tion of advocacy groups), producing data regarding the costs of operating facilities, and conducting a well-organized media campaign. The task force also played an important role in supporting and sustaining the momentum. According to Carrión:

The Task Force was instrumental in moving the process along. Its report became the blueprint for reform and the effort was given credibility. The Governor viewed the Task Force as an antidote to anticipated backlash. Here was an independent prestigious body to counter the opposition. People were respectful of such a deliberative body that was also inclusive. Its report was embraced and was responsible for pushing forward the work. It was also reassuring to the advocates who tend to want quick results. It assured them that there would be no turning back.41

The task force disbanded after the release of its report, but its recommendations have continued to influence juvenile justice budget decisions, according to Carrión. By March 2012, New York had closed 18 facilities, eliminating 969 beds and 1,035 full-time positions (see Box 9-3). The secure population has been reduced by 23 percent, the limited secure population by 55 percent, and the nonsecure population by 56 percent. The numbers of youth in direct care have continued to decline. Expanded mental health services for youth in facilities, as well as those being maintained in communities, have been developed. New York City Mayor Bloomberg decided not to send New York City youth to upstate facilities (Bosman, 2010). Brooklyn to Brooklyn, a newly established program located in the community, offers a continuum of nonresidential and residential services based on the pillars of the Missouri model. Incentives have been offered to jurisdictions with the highest placement rates to divert youth from detention, and reinvestment funds have been targeted to community-based services in those jurisdictions that are home to the greatest number of youth placed in state custody.42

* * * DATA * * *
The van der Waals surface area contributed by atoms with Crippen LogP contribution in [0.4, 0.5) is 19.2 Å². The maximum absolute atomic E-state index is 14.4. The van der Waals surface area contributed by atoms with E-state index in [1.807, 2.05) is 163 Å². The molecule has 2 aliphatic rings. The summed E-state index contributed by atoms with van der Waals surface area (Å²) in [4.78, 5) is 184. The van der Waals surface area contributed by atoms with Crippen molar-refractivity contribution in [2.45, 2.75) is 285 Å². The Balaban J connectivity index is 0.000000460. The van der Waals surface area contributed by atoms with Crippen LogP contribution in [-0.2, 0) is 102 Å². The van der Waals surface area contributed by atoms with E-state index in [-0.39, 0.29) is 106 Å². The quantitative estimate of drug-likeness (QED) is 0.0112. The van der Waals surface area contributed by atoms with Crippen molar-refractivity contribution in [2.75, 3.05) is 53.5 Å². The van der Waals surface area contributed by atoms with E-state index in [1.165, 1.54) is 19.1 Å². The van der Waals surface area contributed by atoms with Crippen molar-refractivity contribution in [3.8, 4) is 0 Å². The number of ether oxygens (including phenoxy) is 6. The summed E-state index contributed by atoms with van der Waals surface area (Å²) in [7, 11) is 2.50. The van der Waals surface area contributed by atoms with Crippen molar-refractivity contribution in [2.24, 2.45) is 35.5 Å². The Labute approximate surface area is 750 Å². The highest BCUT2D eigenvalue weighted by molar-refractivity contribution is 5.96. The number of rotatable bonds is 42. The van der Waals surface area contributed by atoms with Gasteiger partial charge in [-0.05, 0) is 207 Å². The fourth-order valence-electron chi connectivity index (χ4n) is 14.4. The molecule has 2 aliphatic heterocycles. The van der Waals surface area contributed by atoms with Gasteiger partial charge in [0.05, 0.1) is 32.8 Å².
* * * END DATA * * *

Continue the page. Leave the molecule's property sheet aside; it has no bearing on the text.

Previously reviewed evidence shows convincingly that reforming juvenile justice in accord with well-established principles of adolescent development can reduce offending and promote accountability while treating juvenile offenders fairly and serving their individual needs. There is no need to trade public safety for due process and individualized treatment.

Despite the momentum for developmentally grounded juvenile justice reform, it is disappointing, though perhaps not surprising, that the changes


41 Telephone conversation with Gladys Carrión, commissioner, New York Office of Children, Youth, and Family Services, July 12, 2011.

42 E-mail correspondence from Gladys Carrión, commissioner, New York Office of Children, Youth, and Family Services, March 16, 2012.

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